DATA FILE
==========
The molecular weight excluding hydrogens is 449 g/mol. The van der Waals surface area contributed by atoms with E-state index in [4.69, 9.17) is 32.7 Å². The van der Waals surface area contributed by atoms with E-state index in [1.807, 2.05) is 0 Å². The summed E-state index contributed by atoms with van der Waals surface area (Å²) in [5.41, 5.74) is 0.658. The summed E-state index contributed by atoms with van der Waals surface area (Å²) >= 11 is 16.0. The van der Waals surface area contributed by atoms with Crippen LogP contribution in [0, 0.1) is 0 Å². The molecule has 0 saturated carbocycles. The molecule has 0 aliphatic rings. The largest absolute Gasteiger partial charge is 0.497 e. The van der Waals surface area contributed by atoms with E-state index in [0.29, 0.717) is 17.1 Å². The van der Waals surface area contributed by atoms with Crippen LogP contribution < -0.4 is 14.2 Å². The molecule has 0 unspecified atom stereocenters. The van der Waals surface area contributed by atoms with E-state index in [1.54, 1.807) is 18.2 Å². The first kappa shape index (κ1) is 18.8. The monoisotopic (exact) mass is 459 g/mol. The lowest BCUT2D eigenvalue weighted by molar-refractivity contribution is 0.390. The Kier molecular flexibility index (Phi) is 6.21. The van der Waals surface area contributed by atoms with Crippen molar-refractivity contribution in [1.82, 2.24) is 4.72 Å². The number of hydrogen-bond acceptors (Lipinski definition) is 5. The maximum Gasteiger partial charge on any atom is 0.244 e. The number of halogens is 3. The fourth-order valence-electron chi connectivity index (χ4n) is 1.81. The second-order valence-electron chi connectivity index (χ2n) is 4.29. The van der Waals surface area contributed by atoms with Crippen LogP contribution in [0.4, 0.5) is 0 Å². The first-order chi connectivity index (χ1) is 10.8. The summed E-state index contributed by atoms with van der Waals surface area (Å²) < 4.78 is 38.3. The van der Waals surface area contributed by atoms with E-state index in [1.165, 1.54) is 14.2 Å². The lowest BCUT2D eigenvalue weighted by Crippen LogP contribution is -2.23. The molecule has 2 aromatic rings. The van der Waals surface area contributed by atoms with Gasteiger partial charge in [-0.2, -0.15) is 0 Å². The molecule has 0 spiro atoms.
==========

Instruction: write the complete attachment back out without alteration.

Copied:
The molecular weight excluding hydrogens is 449 g/mol. The van der Waals surface area contributed by atoms with E-state index in [4.69, 9.17) is 32.7 Å². The van der Waals surface area contributed by atoms with E-state index in [1.807, 2.05) is 0 Å². The summed E-state index contributed by atoms with van der Waals surface area (Å²) in [5.41, 5.74) is 0.658. The summed E-state index contributed by atoms with van der Waals surface area (Å²) >= 11 is 16.0. The van der Waals surface area contributed by atoms with Crippen LogP contribution in [0, 0.1) is 0 Å². The molecule has 0 saturated carbocycles. The molecule has 0 aliphatic rings. The largest absolute Gasteiger partial charge is 0.497 e. The van der Waals surface area contributed by atoms with E-state index in [0.29, 0.717) is 17.1 Å². The van der Waals surface area contributed by atoms with Crippen LogP contribution < -0.4 is 14.2 Å². The molecule has 0 unspecified atom stereocenters. The van der Waals surface area contributed by atoms with E-state index in [1.54, 1.807) is 18.2 Å². The first kappa shape index (κ1) is 18.8. The monoisotopic (exact) mass is 459 g/mol. The lowest BCUT2D eigenvalue weighted by molar-refractivity contribution is 0.390. The Kier molecular flexibility index (Phi) is 6.21. The van der Waals surface area contributed by atoms with Crippen molar-refractivity contribution in [1.82, 2.24) is 4.72 Å². The number of hydrogen-bond acceptors (Lipinski definition) is 5. The maximum Gasteiger partial charge on any atom is 0.244 e. The number of halogens is 3. The fourth-order valence-electron chi connectivity index (χ4n) is 1.81. The second-order valence-electron chi connectivity index (χ2n) is 4.29. The van der Waals surface area contributed by atoms with Crippen LogP contribution in [0.4, 0.5) is 0 Å². The first-order chi connectivity index (χ1) is 10.8. The summed E-state index contributed by atoms with van der Waals surface area (Å²) < 4.78 is 38.3. The van der Waals surface area contributed by atoms with E-state index in [1.165, 1.54) is 14.2 Å². The lowest BCUT2D eigenvalue weighted by Crippen LogP contribution is -2.23. The molecule has 2 aromatic rings. The van der Waals surface area contributed by atoms with Gasteiger partial charge in [-0.2, -0.15) is 0 Å². The molecule has 0 spiro atoms.